There is a significant and growing community that now identifies as spiritual-but-not-religious (SNR) and requires appropriate spiritual care. The UKRSC is a professional register of trained individuals who serve this community.
And there is a bigger picture, which is concerned with a cultural shift that has not yet been recognised or integrated into education, healthcare and government.
Although this new approach to spirituality — spiritual-but-not-religious — has been named and acknowledged (see for example Wikipedia), it needs to be represented in those bodies and sectors where other faith traditions have a seat and a voice. These bodies range from local interfaith and chaplaincy groups, through the regional bodies that set schools’ religious education curricula, to Westminster and the House of Lords.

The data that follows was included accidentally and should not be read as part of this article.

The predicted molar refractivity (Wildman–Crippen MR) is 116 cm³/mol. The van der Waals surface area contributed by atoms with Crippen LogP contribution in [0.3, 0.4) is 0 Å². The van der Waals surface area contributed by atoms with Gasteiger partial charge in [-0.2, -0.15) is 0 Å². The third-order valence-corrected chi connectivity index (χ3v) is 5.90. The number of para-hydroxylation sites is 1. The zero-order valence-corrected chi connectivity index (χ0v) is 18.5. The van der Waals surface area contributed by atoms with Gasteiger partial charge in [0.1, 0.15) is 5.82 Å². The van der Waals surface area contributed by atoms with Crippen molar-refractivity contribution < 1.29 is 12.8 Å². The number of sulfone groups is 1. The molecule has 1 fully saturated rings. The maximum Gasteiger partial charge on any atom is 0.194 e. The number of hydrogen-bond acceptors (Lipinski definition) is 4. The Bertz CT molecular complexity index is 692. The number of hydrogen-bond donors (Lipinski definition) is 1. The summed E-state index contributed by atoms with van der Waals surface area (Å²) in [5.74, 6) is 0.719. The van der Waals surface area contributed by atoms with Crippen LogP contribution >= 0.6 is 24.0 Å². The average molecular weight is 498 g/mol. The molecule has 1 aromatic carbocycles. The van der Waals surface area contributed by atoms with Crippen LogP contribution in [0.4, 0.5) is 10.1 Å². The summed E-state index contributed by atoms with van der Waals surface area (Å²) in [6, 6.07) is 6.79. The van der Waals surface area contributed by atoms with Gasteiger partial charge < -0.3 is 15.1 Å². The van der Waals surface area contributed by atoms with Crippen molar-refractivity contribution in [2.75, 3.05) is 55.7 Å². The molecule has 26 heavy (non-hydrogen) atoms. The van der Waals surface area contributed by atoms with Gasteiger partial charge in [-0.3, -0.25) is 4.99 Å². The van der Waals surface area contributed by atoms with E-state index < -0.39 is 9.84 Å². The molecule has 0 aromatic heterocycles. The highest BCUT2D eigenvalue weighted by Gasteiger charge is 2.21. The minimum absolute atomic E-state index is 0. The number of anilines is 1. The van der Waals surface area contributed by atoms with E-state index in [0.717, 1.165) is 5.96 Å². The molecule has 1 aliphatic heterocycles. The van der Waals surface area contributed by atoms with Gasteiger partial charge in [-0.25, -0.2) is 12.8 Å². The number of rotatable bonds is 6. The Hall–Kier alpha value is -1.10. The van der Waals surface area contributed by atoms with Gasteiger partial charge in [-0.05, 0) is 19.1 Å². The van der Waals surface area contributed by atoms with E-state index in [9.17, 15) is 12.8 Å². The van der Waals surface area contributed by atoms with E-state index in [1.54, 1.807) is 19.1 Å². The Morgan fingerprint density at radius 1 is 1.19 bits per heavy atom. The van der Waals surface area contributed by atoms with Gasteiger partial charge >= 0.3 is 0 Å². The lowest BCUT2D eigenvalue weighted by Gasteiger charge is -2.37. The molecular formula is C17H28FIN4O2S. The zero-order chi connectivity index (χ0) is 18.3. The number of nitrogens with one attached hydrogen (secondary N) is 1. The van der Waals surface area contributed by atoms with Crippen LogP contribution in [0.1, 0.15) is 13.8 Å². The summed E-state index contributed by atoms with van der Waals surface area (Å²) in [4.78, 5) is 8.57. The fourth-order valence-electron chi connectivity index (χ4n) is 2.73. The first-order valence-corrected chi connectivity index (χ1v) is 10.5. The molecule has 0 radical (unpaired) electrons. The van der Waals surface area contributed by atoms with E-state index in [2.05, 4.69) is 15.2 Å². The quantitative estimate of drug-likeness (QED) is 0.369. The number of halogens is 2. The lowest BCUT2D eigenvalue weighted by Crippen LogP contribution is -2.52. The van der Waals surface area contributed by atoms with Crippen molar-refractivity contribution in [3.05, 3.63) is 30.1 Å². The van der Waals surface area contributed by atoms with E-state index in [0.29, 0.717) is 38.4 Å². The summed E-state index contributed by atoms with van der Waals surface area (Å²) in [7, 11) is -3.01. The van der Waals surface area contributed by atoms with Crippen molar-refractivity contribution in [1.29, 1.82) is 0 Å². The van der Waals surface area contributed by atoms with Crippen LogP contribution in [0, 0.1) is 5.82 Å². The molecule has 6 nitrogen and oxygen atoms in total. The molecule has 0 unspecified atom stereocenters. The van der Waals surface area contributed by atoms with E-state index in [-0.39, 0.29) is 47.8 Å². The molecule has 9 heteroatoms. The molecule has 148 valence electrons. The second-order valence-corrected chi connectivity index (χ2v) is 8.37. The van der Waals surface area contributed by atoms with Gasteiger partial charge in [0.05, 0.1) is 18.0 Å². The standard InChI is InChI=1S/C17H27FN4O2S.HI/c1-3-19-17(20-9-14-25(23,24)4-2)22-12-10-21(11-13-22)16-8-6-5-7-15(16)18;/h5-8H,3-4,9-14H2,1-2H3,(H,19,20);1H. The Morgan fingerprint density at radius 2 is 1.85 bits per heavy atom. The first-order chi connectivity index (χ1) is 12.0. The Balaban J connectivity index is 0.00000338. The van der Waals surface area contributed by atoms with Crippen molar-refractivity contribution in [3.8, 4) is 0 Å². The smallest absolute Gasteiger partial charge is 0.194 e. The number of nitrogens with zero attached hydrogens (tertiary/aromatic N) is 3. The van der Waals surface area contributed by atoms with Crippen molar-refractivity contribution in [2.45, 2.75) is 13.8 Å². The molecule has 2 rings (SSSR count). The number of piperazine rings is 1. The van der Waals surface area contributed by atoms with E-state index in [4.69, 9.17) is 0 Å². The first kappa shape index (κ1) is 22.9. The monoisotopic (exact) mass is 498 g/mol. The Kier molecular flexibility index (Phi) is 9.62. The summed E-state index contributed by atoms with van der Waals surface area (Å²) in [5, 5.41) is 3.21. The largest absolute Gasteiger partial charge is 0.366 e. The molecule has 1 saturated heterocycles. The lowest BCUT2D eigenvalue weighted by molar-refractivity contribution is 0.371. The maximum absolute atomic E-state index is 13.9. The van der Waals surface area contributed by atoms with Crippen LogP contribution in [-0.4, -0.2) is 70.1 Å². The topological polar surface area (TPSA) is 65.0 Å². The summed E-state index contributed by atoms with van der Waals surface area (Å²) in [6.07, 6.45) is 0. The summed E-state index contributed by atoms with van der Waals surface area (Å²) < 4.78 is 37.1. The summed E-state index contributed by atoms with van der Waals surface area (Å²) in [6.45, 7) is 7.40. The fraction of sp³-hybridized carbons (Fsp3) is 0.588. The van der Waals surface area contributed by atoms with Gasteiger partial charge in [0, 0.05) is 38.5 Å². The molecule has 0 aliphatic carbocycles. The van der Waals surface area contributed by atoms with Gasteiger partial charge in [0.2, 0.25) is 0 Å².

This lack of representation is partly due to the fact that the spiritual-but-not-religious community is new and has not cohered into a movement with a clear voice.
At the same time its inclusive approach has sometimes given the impression of cultural appropriation, with some of its representatives claiming to be able to represent any and all faith traditions. This has understandably not been acceptable to those belonging to traditional faith communities.
The UKRSC provides a much-needed measure in representing this community.